It'has been stated that the material of which The powdered aluminum-reacts with the. water and the alkaline constituents of the mix to libcrate gas which is trapped in the mix and causes pulling or swelling, resulting finally in alight weight porous slab. The swelling action 'ordi narily commences within fifteen minutes and the 'slabswill have set sumciently'within a flew pe rs to permit their removal fromthe forms. .After removal, they are allowed meme, three days being considered thenfiinir'num curing period. The slabs are then dried until their water content 'is reduced to 1% or less',',.f This can be conveniently the slabs are composed tends to disintegrate at ,the temperature of molten steel. It should be explained that this disintegration is partial, and not attended by any danger, for the reason that afthin shell oi steel instantly freezes within the hot top. contrary to prior belief, substantial mechanical strength of..the hot top is by no nieansne'cessary. .A crushing strength of 10 accomplished by 'treat'ing'them inia drier atv approximately 600?,Fifor twenty fourhours The resulting 'slabs' are. marl edly porous and of suiilcient strength to withstand shipping and handling. If stored,. .they should be kept dry and in a dry atmosphere, for they have .a tendency to absorb moisture fromlthe atmosphere. Excessive moisture in the slabs is objectionable during use because'it causes the metal to 'boil.
. some reinforcement is desirable an d li prefer to use a steel wiremesh fabric. hexagonal D mesh wire fabric of conventional weave is satis factory. For slab-connection purposes I also use reinforcing wirestrands which can besustained by'fthe wire mes ur ng the casting operation,
which will nowbe'explained in some detail, slin- 4 cedure, In'Fi 5a portion of an open'top mo ld is in:- dicatedjat'B. Before the casting op'erationla ply'to disclose on commercially practicable prowire mesh fabric, indicated generally by the numeral I, is placed in the moldand maybeisus tained by bending down strands 'of the mesh at the edgeas indicated at 8, Strands of somewhat the mesh with their end portions I b'ent, outward sheet of reinforcing.inaterialfsuch as hexagonal heavier wire indicated at '9 may be interlaced in 5 so that they willprotrude from the slab as dicated mor clearly iri Ffig. 4.
" The slurry or mix above described is poured in to the mold,.the'quarit it'y being suchthat after the swell takes "place, the mold will be filled approximately to the lev el i Z (Fig. 5). The overhanging end l3 of the mold which produces the rounded end or illlet' at onejnd of the slab may be made removable to facilitate. removal of the slab from the mold after ithasfset. The result ing slabs can all be identical in si'z e.. Such slabs are generally indicated by the numeral l in Figs.
sizes of slab will suflice, one about 22 5 by 15", and the other about 16 by 15", the thickness being of the order of 2", though thinner slabs can be used. Four slabs of the larger size and of the 2" thickness stated, have a weight of about to 15 pounds per squareinch obtainable with the porous slabs of the present invention is adequate despite the fac'tf'that .the' burned clay hot tops heretofore used had crushing strengths in some instances as highas 1500. pounds per square -The insulating properties ioffithe slabs are at tributable to their porous or cellular texture and also to the inherent insulating properties of the pulverized ingredient which is used with the hydraulic cement. The preferred. pulverized inbroad contemplation of the invention to use any other pulverized insulating material which will not react with the metal being cast or whose reaction therewith is tolerable. The described carbonates areg believed' to be thebest available ma- The porosity and cellular texture may be produced in any known way, but the addition of the' small percentage of aluminum is convenient and satisfactory. On the whole, aluminum is believed to be the best available substance because it can be readily obtained at amoderate price, r a has no objectionable reaction with the steel anddoes not begin to develop gas toosoon orftoo u nly. Asa practical matter, it is desirable V Y that t e evolution of gas commence some minutes after the water has been added to the mixture, thus affording'ample time for mixing and pouring. The time of evolution of the gas is also "important with reference to the setting time of the cement for evolution'should commence beforesetting startsand should be sotimed as to secure the desired degree of porosity with the minimum reaction material. .As a rule, use of one of the well know-hi quick setting hydraulic cements is considered preferable.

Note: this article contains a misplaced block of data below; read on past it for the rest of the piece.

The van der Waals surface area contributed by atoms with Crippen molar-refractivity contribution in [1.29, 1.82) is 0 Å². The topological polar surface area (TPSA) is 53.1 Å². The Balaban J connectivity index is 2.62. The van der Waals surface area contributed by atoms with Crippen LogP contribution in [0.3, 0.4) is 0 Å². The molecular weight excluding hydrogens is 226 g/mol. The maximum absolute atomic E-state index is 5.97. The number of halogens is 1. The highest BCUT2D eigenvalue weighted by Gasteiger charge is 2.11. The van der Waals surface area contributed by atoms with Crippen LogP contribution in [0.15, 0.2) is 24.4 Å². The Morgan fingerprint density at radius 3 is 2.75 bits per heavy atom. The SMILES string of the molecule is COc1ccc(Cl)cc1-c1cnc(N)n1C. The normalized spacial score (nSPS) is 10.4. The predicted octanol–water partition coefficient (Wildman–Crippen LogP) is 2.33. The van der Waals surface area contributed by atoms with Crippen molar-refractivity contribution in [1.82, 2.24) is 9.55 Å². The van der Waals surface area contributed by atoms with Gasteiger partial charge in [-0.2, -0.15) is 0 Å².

A satisfactory slab can be produced by the ,use' of the proportions outlined, but it must be understood that they are illustrative and not limiting. The eii'ort is to use as little cement as isrequired for the bindingefi'ect and as little gas generating Regent as is necessary for the We... m- 5' Examiner :.zsn s|- n d desired degree of porosity. This permits availing to the maximum degree of the desired chemical and heat insulating properties of the carbonates.
It should be fully appreciated that the important function of a hot top is to maintain as long as possible the molten condition at the top of the ingot mold and to avoid any harmful reaction with the molten metal. Consequently, the porous cellular structure, because of its markedly superior insulating qualities, represents a decide advance in the hot top art.
In its broadest aspects the invention contemplates the use of the porous material in hot tops of any form, and in its more specific aspects involves its use with the suggested slab construction and with the reinforcing and connecting stays as set forth. As has been suggested, considerable latitude in choice of materials and modification of proportions and time of drying are permissible.
What is claimed is: v
1. In combination with an ingot mold, a cellu lar insulating hot top supported by and forming a continuation of the top of said mold, said hot top comprising the reaction product of a slurry of a pulverized basic carbonate, a hydraulic eement, and a powdered metal which in the presence of water will react with alkaline ingredients of the slurry to generate porosity inducing gas,
"said hot top having the property of disintegrating ing a continuation of the top of said mold, said hot top comprising a porous cellular mass of concrete in which the aggregate is pulverized limestone bound by hydraulic cement, the concrete containing voids formed by gas bubbles evolved during the setting of the cement and serving to increase the heat insulating properties of the mass.
3. In combination with an ingot mold, a cellular insulating hot top supported by and forming a continuation of the top of said mold, said hot top comprising a cellular mass consisting essentially of basic carbonate and hydraulic cement in substantially equal proportions, and having the property of disintegrating to powder form when subjected to the heat of the molten metal poured into the mold.
4. In combination with an ingot mold, a porous insulating hot top supported by the mold and forming a continuation of the mold top, said hot top being made up of separate slabs of cellular concrete comprising a fine aggregate in the form of a basic carbonate and a bond in the form of hydraulic cement.
5. In combination with an ingot mold, a porous insulating hot top supported by the mold and forming a continuation of the mold top, said hot top being made up of assembled slabs each comprising a cellular mass of pulverized basic carbonate and hydraulic cement and having the property of disintegrating to powder form when subjected to the heat of the molten metal poured into the mold.
- LEWIS T. WELSHANS.